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From our files, June 23

100 YEARS AGO — 1918

One of the most patriotic ladies of Boyle County went to the hay field last week and did as much work as any man in the field. This lady’s work was patriotic and was done on account of the scarcity of labor. We read of three ladies in Franklin County going to the wheat field, but this is the first one we know of in Boyle County.

Deputy Sheriff Polk Critchfield had quite an exciting experience last night in arresting Clarence Lewis in Parksville. Lewis was released from jail in Danville a few weeks since on bond furnished by his father, and for the past few days the officers have been looking for him because they thought he had made his escape. The officers went to where they thought Lewis was and found him sleeping in the hay loft of a barn in Parksville. Lewis attempted to make his escape, but being fired upon, he surrendered. Lewis was brought to Danville and lodged in the jail. He now has several charges against him, any one of which, if proven, will send him to the penitentiary.

There has been some discussion concerning a park for Danville. It has been suggested that the grounds of Centre College, lying between Main and Walnut streets be used for that purpose. In an interview with Dr. Ganfield, president of Centre College, he stated there is no plan to sell that property and the best thing to do is to stop the agitation, as there is nothing to it. The lots on Maple Avenue have been divided and will be offered for sale soon. The Messenger would endorse buying this lovely park from Centre College for playground purposes, but if the trustees will not consider the proposition, there isn’t much use talking about it.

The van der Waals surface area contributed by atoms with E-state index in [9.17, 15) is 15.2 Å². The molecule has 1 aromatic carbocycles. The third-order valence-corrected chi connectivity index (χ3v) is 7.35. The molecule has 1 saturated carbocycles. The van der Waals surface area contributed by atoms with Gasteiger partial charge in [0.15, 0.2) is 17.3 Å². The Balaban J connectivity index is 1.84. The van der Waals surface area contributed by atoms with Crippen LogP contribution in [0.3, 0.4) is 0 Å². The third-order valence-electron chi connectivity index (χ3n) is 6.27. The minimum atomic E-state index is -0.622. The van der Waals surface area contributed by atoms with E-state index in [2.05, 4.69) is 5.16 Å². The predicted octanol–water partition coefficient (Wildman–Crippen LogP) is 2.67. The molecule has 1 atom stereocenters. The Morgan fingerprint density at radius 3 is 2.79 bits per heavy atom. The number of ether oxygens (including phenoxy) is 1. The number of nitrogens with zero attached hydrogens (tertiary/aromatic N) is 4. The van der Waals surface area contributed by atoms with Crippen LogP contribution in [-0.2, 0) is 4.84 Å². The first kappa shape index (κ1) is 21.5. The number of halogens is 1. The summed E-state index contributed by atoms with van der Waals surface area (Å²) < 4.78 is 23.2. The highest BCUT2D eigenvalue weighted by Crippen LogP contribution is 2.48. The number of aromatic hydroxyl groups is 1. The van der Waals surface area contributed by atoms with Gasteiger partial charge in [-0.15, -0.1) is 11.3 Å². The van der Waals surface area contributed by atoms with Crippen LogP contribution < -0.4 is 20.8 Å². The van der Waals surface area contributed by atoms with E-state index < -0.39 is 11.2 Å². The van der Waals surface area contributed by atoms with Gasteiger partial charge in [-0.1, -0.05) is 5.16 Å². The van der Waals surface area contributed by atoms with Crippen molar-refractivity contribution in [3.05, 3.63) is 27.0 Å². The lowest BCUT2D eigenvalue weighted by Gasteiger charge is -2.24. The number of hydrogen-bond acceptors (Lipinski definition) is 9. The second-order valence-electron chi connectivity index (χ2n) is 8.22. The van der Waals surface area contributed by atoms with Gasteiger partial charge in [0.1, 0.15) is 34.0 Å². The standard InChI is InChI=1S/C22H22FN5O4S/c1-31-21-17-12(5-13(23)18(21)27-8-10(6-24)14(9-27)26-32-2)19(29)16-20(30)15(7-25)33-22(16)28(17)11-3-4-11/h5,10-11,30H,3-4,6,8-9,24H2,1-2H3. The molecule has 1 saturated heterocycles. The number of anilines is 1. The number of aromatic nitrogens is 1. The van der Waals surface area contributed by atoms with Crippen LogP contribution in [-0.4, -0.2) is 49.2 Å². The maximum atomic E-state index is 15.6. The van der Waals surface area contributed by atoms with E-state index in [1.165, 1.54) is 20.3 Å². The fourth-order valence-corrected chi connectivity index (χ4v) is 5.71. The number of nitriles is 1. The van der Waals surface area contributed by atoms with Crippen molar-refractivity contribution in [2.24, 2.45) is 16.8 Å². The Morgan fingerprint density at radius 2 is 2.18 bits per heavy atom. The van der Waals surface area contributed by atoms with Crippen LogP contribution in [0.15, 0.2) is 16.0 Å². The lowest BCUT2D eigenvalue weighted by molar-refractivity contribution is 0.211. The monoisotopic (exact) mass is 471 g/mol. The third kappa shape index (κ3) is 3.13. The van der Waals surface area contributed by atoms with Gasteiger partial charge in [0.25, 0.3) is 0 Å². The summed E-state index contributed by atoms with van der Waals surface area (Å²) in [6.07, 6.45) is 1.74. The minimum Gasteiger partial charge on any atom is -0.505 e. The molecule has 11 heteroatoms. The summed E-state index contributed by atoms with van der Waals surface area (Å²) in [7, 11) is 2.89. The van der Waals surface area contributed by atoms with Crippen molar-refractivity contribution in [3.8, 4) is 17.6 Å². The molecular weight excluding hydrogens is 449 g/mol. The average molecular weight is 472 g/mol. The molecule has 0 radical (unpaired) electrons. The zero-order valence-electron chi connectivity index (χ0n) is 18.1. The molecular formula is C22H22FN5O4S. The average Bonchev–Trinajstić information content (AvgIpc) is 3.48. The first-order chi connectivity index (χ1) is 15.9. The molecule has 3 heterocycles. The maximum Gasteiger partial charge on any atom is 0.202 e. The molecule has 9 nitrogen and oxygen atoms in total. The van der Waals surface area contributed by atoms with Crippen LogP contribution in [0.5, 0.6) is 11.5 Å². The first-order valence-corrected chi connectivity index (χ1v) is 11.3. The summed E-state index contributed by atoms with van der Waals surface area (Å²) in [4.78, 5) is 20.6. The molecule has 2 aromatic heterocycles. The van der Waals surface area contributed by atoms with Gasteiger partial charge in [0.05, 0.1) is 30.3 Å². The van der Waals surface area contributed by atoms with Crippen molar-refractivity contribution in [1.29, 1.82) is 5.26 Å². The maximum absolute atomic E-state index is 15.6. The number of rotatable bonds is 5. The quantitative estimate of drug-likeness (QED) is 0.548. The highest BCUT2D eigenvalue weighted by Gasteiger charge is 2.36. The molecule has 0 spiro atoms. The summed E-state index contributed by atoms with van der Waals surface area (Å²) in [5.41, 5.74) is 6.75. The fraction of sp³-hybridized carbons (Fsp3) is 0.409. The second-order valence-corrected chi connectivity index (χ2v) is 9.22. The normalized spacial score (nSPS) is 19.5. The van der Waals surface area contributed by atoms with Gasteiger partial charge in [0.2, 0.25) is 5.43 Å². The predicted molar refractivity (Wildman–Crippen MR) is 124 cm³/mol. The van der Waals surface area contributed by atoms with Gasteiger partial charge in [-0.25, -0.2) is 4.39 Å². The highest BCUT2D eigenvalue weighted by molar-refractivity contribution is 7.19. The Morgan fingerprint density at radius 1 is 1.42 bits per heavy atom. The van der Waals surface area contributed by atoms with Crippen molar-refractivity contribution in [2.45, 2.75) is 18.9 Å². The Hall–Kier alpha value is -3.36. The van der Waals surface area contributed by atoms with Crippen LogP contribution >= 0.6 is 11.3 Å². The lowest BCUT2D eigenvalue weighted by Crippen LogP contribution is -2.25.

About 75 Boyle County boys have signed cards agreeing to work on farms this season. Next comes the listing of farmers who want to give the boys employment. Farmers are requested to fill out a form to apply for the services of these patriotic boys. Do not expect a boy, new on a farm, to do a man’s work right from the beginning, but he can soon learn to do intelligent and faithful work for you. Mail the form to the U.S. Boys Working Reserve, John S. Van Winkle, Danville Ky.